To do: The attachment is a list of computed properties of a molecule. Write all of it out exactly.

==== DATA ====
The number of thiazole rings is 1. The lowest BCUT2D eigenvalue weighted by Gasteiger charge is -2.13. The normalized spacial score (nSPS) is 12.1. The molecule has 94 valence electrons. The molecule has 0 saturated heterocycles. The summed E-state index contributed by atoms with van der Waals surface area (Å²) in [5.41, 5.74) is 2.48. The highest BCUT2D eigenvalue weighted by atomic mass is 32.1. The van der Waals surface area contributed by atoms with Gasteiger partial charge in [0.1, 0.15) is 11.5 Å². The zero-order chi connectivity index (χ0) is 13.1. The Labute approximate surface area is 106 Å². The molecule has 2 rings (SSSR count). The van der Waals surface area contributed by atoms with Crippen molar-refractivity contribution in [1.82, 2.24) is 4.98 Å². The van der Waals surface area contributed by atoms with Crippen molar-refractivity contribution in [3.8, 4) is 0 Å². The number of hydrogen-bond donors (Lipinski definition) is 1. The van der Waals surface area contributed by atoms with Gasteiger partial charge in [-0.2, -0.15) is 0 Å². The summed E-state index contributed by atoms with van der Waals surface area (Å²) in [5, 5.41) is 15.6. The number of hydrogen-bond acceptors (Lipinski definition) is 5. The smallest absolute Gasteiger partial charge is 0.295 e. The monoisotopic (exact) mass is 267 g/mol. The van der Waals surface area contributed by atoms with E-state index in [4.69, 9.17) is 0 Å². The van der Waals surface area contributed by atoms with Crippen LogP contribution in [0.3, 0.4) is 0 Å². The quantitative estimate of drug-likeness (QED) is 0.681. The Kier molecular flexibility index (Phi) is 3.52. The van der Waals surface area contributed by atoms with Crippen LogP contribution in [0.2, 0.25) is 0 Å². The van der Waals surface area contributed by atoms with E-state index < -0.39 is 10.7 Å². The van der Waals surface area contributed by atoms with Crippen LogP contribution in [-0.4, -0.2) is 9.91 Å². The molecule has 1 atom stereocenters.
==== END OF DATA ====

The number of thiazole rings is 1. The lowest BCUT2D eigenvalue weighted by Gasteiger charge is -2.13. The normalized spacial score (nSPS) is 12.1. The molecule has 94 valence electrons. The molecule has 0 saturated heterocycles. The summed E-state index contributed by atoms with van der Waals surface area (Å²) in [5.41, 5.74) is 2.48. The highest BCUT2D eigenvalue weighted by atomic mass is 32.1. The van der Waals surface area contributed by atoms with Gasteiger partial charge in [0.1, 0.15) is 11.5 Å². The zero-order chi connectivity index (χ0) is 13.1. The Labute approximate surface area is 106 Å². The molecule has 2 rings (SSSR count). The van der Waals surface area contributed by atoms with Crippen molar-refractivity contribution in [1.82, 2.24) is 4.98 Å². The van der Waals surface area contributed by atoms with Crippen molar-refractivity contribution in [3.8, 4) is 0 Å². The number of hydrogen-bond donors (Lipinski definition) is 1. The van der Waals surface area contributed by atoms with Gasteiger partial charge in [-0.2, -0.15) is 0 Å². The summed E-state index contributed by atoms with van der Waals surface area (Å²) in [5, 5.41) is 15.6. The number of hydrogen-bond acceptors (Lipinski definition) is 5. The smallest absolute Gasteiger partial charge is 0.295 e. The monoisotopic (exact) mass is 267 g/mol. The van der Waals surface area contributed by atoms with E-state index in [4.69, 9.17) is 0 Å². The van der Waals surface area contributed by atoms with Crippen LogP contribution in [0.3, 0.4) is 0 Å². The quantitative estimate of drug-likeness (QED) is 0.681. The Kier molecular flexibility index (Phi) is 3.52. The van der Waals surface area contributed by atoms with Crippen LogP contribution in [0.2, 0.25) is 0 Å². The van der Waals surface area contributed by atoms with E-state index < -0.39 is 10.7 Å². The van der Waals surface area contributed by atoms with Crippen LogP contribution in [-0.4, -0.2) is 9.91 Å². The molecule has 1 atom stereocenters.